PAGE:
The Infinite Job Security Of NCAA President Mark Emmert
Depending on what website you read, there are a lot of options for “the most secure job” one can have in America: Biomedical engineer, accountant, software engineer…
None of them are correct.
Teachers, government employees and truck drivers? They can get fired — or at the very least, placed on administrative reassignment — in the name of job performance.
Being president of the NCAA is where the real job security is. Mark Emmert could wipe orange Cheetos powder from his hands on the Pope’s hat and get away with it. Heck, he probably already has.
Emmert has had a pretty brutal run since the 2013 college football season ended and the recent run of conference media days — that are intended to promote the upcoming season — have only proven that things aren’t getting any better.
Just take stock of what’s happened since Jameis Winston and Florida State edged out Alabama in the Rose Bowl back in January:
March 27, 2014: The National Relations Board in Chicago rules that football players at Northwestern are employees of the school and are allowed to unionize.
Sure, the Northwestern players were only looking for medical reform and scholarship reform, but clearly these ideals don’t fit within the NCAA’s “amateur model.”
April 18, 2014: Someone in the NCAA office decided it would be a good idea to agree to let listeners from ESPN’s "Mike & Mike Show" submit questions to Emmert using the hashtag #askemmert.
This went about as poorly as you could imagine. In high schools, they call this cyber-bullying. and everyone who participated would have been sent to the principal’s office.
May 19, 2014: A North Carolina union for public workers invites scholarship athletes at state institutions to join as state employees. Proving that this union stuff wasn’t an isolated idea.
Who knew even teenagers and young 20-somethings desired decent treatment?
May30, 2014: SEC commissioner Mike Slive went on the record saying that if the NCAA doesn’t make the concessions the five major conferences want, they’ll simply form their own division.
If you’re keeping score at home, it marks one of the first times a conference commissioner from the Power FIve has said what everybody already knew: The NCAA needs the Power-5 more than the Power Five needs the NCAA.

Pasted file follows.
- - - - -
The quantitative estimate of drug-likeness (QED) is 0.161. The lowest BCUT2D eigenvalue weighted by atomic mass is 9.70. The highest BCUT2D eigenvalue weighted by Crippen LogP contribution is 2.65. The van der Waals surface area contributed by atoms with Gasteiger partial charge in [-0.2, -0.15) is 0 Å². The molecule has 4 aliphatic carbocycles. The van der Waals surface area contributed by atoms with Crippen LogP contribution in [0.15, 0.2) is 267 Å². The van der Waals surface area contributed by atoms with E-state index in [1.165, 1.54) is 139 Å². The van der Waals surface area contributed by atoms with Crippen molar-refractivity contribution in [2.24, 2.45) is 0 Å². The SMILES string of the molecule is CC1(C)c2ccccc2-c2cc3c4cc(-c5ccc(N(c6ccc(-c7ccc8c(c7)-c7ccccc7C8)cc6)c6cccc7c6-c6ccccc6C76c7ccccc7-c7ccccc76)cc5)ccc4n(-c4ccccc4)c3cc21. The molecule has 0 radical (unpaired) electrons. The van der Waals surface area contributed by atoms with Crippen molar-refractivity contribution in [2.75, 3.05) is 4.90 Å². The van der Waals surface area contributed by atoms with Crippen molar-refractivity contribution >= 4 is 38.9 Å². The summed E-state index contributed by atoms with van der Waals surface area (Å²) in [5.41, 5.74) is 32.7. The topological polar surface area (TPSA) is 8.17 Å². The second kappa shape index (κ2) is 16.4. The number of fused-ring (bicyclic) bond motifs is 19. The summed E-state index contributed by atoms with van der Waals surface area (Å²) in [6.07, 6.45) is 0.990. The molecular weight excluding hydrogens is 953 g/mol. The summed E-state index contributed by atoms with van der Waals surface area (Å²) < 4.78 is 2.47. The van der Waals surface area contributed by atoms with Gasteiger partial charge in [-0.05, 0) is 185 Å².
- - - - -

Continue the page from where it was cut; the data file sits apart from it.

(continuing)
It’s also the most mature rephrasing of “I don’t get what I want, I’m just going to take my ball and go home” in recorded history.
June 9, 2014: After five years of trying to figure out how to weasel its way out of court, the NCAA finally has to sit in the defendant’s chair against Ed O’Bannon for the continued free use of athletes’ image and likeness on television and in video games.
It went well. While trying to extol the benefits of the NCAA model of amateurism, the defendants failed to call on a single current student athlete.
The three former NCAA athletes who were called? Big Ten commissioner Jim Delany, NCAA director of academic and membership affairs Diane Dickman and Texas athletic director Chris Plonsky.
In other words: the NCAA found three people who are completely financially vested in making sure the status quo remains in place.
A verdict in the case is expected within days.
July 15, 2014: Southeastern Conference commissioner Mike Slive repeats his threat to break away at SEC Media Days.
July 21, 2014: Big 12 commissioner Bob Bowlsby said that cheating pays during his conference’s media days. He said it out loud, to ... Into a microphone ... In front of reporters.
July 21, 2014: North Carolina State running back Tony Creecy gives a virtual “vote of no confidence” to the NCAA. His statement came in front of reporters and microphones too.
You can pretty much pencil in a few “diplomatically unhappy” comments from Delany and Pac-12 commissioner Larry Scott when their two conferences have their respective media days as well.
Blaming all of this on Emmert is unfair. The system is broken. Emmert is just the captain allowing the ship to be navigated into the rocks.
Even still, in six months, Emmert and his organization have successfully infuriated current and former players — the people who don’t profit from this system — as well as coaches, and conference commissioners — the people who profit a great deal.
Congratulations, President Emmert. You’ve managed to spend half a year being magnificently awful at your job, and yet you still somehow remain employed, along with your $1.7 million salary.
How's that for job security?